OK, you recognized the production bottleneck, and late one night the solution hits you! The next day (if you can wait) the new device begins to take shape. The first couple of tries, it’s probably not quite right, but you know that this is going in the right direction until—BOOM! Problem resolved, things are flowing smoothly, the operation is productive, and you are profitable.
Somewhere along the line, your friends, family or co-workers are going to get as excited about this “thing” as you are. If only others in the industry knew of your baby and how it improved your production and profitability, they would be standing in line to buy it. If it were only that simple. Giving birth to the child is the easy part; raising it is difficult. Just ask your mother.
Before we continue last month’s discussion on some of the ways to expose your new product to the market, I would like to make a couple of suggestions:
- If you do not keep a journal of your day-to-day business activities, start now. I use the Franklin-Covey system myself, but any personal organizer will provide a record of your ideas and the progression of your development of the product.
- Talk with a patent attorney. He or she will want to see your records as well as the designs. Be prepared for the cost of a patent search. After all, you do not want someone to kidnap your baby.
- Think globally from the beginning. You may not be in a position to immediately market your product overseas, but you also do not want some bandit to steal your idea and lock you out of a foreign market in the future. The United States is the single largest machine tool and accessory market in the world, but it only accounts for 20 percent of the total global consumption of those products.
Now you are ready to attempt to promote your new product. Make a list of all the features that the product has that separates it from the current way to resolve the manufacturing situation that you are addressing. More important, list the benefits that your idea offers to potential customers. Their buying decisions are based on the benefits that your new product will offer their operations.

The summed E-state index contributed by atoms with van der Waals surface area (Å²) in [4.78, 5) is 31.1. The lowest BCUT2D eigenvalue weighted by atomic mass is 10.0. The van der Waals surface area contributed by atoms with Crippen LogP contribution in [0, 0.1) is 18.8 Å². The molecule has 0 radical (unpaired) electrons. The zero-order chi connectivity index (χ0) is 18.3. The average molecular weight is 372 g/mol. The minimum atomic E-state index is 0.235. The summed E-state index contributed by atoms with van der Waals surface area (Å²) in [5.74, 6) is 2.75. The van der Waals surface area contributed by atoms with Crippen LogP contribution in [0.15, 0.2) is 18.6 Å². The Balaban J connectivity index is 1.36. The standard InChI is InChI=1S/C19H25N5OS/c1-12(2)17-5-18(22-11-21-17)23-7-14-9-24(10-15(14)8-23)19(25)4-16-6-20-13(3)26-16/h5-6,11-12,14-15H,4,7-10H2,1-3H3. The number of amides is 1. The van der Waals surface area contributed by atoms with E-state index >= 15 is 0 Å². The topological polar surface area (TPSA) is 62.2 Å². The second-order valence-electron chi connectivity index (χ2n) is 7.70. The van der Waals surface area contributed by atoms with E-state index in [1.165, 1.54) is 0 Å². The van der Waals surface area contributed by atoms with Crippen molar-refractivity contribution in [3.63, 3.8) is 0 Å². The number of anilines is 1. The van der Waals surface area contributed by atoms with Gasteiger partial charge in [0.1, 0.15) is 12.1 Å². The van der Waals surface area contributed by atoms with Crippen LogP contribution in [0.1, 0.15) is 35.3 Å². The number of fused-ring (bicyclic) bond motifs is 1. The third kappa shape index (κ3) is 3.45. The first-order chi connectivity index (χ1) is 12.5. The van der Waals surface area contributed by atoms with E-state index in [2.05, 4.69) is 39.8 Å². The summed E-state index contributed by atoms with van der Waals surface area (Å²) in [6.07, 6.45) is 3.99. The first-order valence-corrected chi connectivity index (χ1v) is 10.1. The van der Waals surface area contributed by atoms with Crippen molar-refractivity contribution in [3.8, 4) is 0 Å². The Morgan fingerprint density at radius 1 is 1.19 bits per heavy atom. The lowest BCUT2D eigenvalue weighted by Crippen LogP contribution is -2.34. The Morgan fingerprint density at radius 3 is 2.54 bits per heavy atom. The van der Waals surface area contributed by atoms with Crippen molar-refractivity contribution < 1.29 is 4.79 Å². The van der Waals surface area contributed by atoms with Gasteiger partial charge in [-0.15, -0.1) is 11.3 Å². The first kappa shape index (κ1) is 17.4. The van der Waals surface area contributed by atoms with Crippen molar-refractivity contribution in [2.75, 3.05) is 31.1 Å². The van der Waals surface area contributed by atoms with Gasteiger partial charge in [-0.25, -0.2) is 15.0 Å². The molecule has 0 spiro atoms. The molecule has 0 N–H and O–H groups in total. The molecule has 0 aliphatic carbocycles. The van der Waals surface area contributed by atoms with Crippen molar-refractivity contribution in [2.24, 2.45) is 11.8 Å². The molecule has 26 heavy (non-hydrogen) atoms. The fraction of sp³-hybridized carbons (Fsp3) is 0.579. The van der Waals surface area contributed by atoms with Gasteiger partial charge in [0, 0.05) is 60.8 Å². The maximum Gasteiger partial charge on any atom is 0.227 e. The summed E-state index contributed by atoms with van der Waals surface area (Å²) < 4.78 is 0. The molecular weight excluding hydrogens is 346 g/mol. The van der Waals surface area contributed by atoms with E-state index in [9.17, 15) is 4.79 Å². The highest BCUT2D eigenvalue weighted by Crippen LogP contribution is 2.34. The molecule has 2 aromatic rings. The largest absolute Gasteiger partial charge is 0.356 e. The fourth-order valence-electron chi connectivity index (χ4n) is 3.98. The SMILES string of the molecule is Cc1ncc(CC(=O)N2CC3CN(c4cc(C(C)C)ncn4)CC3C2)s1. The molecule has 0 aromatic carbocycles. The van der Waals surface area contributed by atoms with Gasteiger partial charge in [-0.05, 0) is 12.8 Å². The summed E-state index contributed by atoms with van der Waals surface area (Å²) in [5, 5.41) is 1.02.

Do a cost analysis. Do not forget to include the sales, marketing, administration, and distribution expenses, plus an amount for profit and research/development of the next generation. Compare the cost of your product with the cost of the other ways to accomplish similar results. Would you invest that amount to solve the problem in your own facility?
Do some “beta site” testing. Use facilities in your immediate area that will sign a non-disclosure agreement and will give you a fair and impartial evaluation of the product.
Prepare an instruction/operation manual. Keep it as simple and straightforward as possible. This is not a sales tool. By the time the customer reads this document, he or she has already agreed to write you a check.
Write up your case studies, the stories of your facility and how the product solved your problem. Do the same with the beta sites. Put each story on a separate sheet and include photographs and drawings if possible. This will be the beginning of your sales literature.
If you are not ready to commit the time, effort and resources necessary to see your baby through the initial growing stages there are a couple of other avenues that you can explore. Is there an established company that would find this new product a nice fit into their range? Can you license it to a competitor and collect royalties?
Above all, give yourself the time to be successful with your new idea. Good luck.